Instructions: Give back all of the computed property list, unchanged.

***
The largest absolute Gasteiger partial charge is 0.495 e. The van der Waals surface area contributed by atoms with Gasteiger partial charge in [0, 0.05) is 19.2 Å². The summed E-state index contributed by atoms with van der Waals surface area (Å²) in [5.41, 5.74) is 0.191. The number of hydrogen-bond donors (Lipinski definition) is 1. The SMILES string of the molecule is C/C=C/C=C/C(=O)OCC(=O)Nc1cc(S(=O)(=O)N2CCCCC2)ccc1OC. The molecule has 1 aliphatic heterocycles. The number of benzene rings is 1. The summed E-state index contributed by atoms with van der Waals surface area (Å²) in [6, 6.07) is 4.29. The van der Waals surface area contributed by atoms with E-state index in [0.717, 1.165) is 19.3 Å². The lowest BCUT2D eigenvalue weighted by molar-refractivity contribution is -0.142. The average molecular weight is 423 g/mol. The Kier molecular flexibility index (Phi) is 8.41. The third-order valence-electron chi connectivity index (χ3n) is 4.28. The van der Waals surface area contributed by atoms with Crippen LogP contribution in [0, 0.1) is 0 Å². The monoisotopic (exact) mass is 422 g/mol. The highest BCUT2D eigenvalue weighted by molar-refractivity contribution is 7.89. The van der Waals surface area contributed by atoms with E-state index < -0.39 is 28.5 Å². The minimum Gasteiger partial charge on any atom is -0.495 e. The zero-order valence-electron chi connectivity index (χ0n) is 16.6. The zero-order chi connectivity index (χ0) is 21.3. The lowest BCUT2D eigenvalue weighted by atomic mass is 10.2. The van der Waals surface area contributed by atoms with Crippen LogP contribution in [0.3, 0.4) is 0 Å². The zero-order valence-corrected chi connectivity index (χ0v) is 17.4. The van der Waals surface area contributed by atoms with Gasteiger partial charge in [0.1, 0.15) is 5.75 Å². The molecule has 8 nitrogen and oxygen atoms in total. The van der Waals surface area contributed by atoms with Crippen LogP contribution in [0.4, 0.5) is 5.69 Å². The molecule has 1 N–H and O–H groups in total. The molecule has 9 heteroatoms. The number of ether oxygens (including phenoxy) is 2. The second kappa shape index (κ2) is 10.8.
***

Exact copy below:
The largest absolute Gasteiger partial charge is 0.495 e. The van der Waals surface area contributed by atoms with Gasteiger partial charge in [0, 0.05) is 19.2 Å². The summed E-state index contributed by atoms with van der Waals surface area (Å²) in [5.41, 5.74) is 0.191. The number of hydrogen-bond donors (Lipinski definition) is 1. The SMILES string of the molecule is C/C=C/C=C/C(=O)OCC(=O)Nc1cc(S(=O)(=O)N2CCCCC2)ccc1OC. The molecule has 1 aliphatic heterocycles. The number of benzene rings is 1. The summed E-state index contributed by atoms with van der Waals surface area (Å²) in [6, 6.07) is 4.29. The van der Waals surface area contributed by atoms with E-state index in [0.717, 1.165) is 19.3 Å². The lowest BCUT2D eigenvalue weighted by molar-refractivity contribution is -0.142. The average molecular weight is 423 g/mol. The Kier molecular flexibility index (Phi) is 8.41. The third-order valence-electron chi connectivity index (χ3n) is 4.28. The van der Waals surface area contributed by atoms with Crippen LogP contribution in [0, 0.1) is 0 Å². The monoisotopic (exact) mass is 422 g/mol. The highest BCUT2D eigenvalue weighted by molar-refractivity contribution is 7.89. The van der Waals surface area contributed by atoms with E-state index < -0.39 is 28.5 Å². The minimum Gasteiger partial charge on any atom is -0.495 e. The zero-order valence-electron chi connectivity index (χ0n) is 16.6. The zero-order chi connectivity index (χ0) is 21.3. The lowest BCUT2D eigenvalue weighted by atomic mass is 10.2. The van der Waals surface area contributed by atoms with Crippen LogP contribution in [0.3, 0.4) is 0 Å². The zero-order valence-corrected chi connectivity index (χ0v) is 17.4. The van der Waals surface area contributed by atoms with Gasteiger partial charge in [0.1, 0.15) is 5.75 Å². The molecule has 8 nitrogen and oxygen atoms in total. The van der Waals surface area contributed by atoms with Crippen LogP contribution in [0.4, 0.5) is 5.69 Å². The molecule has 1 N–H and O–H groups in total. The molecule has 9 heteroatoms. The number of ether oxygens (including phenoxy) is 2. The second kappa shape index (κ2) is 10.8.